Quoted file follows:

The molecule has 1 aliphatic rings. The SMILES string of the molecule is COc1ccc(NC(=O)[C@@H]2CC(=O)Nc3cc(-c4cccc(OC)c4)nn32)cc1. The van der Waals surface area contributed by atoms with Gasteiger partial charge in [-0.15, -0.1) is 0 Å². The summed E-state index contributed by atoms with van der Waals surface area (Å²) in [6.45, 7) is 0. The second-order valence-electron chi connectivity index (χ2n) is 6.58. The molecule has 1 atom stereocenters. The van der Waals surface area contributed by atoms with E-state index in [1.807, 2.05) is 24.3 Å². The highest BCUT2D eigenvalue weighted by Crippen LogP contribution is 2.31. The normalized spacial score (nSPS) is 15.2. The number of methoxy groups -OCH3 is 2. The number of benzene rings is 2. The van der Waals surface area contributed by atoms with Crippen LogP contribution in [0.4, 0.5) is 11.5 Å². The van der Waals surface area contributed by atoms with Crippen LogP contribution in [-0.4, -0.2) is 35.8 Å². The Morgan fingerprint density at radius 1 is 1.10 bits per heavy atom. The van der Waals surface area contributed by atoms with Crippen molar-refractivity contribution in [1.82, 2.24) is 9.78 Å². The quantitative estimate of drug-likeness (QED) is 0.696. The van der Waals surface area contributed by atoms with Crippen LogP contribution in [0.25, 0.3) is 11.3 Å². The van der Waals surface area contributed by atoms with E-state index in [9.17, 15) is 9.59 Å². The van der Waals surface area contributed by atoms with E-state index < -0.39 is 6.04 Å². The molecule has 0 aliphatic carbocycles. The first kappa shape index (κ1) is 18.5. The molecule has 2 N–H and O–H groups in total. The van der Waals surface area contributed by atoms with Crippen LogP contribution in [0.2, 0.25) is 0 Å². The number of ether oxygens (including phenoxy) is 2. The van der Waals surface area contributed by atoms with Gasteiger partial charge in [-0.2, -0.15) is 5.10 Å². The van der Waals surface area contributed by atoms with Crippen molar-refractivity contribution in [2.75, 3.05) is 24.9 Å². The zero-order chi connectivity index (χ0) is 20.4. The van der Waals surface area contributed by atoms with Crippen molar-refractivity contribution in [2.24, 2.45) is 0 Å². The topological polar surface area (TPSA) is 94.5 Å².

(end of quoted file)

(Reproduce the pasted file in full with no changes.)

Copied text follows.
The molecule has 1 aliphatic rings. The SMILES string of the molecule is COc1ccc(NC(=O)[C@@H]2CC(=O)Nc3cc(-c4cccc(OC)c4)nn32)cc1. The van der Waals surface area contributed by atoms with Gasteiger partial charge in [-0.15, -0.1) is 0 Å². The summed E-state index contributed by atoms with van der Waals surface area (Å²) in [6.45, 7) is 0. The second-order valence-electron chi connectivity index (χ2n) is 6.58. The molecule has 1 atom stereocenters. The van der Waals surface area contributed by atoms with E-state index in [1.807, 2.05) is 24.3 Å². The highest BCUT2D eigenvalue weighted by Crippen LogP contribution is 2.31. The normalized spacial score (nSPS) is 15.2. The number of methoxy groups -OCH3 is 2. The number of benzene rings is 2. The van der Waals surface area contributed by atoms with Crippen LogP contribution in [0.4, 0.5) is 11.5 Å². The van der Waals surface area contributed by atoms with Crippen LogP contribution in [-0.4, -0.2) is 35.8 Å². The Morgan fingerprint density at radius 1 is 1.10 bits per heavy atom. The van der Waals surface area contributed by atoms with Crippen molar-refractivity contribution in [1.82, 2.24) is 9.78 Å². The quantitative estimate of drug-likeness (QED) is 0.696. The van der Waals surface area contributed by atoms with Crippen LogP contribution in [0.25, 0.3) is 11.3 Å². The van der Waals surface area contributed by atoms with E-state index in [9.17, 15) is 9.59 Å². The van der Waals surface area contributed by atoms with E-state index < -0.39 is 6.04 Å². The molecule has 0 aliphatic carbocycles. The first kappa shape index (κ1) is 18.5. The molecule has 2 N–H and O–H groups in total. The van der Waals surface area contributed by atoms with Crippen LogP contribution in [0.2, 0.25) is 0 Å². The number of ether oxygens (including phenoxy) is 2. The van der Waals surface area contributed by atoms with Gasteiger partial charge in [-0.2, -0.15) is 5.10 Å². The van der Waals surface area contributed by atoms with Crippen molar-refractivity contribution in [2.75, 3.05) is 24.9 Å². The zero-order chi connectivity index (χ0) is 20.4. The van der Waals surface area contributed by atoms with Crippen molar-refractivity contribution in [2.24, 2.45) is 0 Å². The topological polar surface area (TPSA) is 94.5 Å².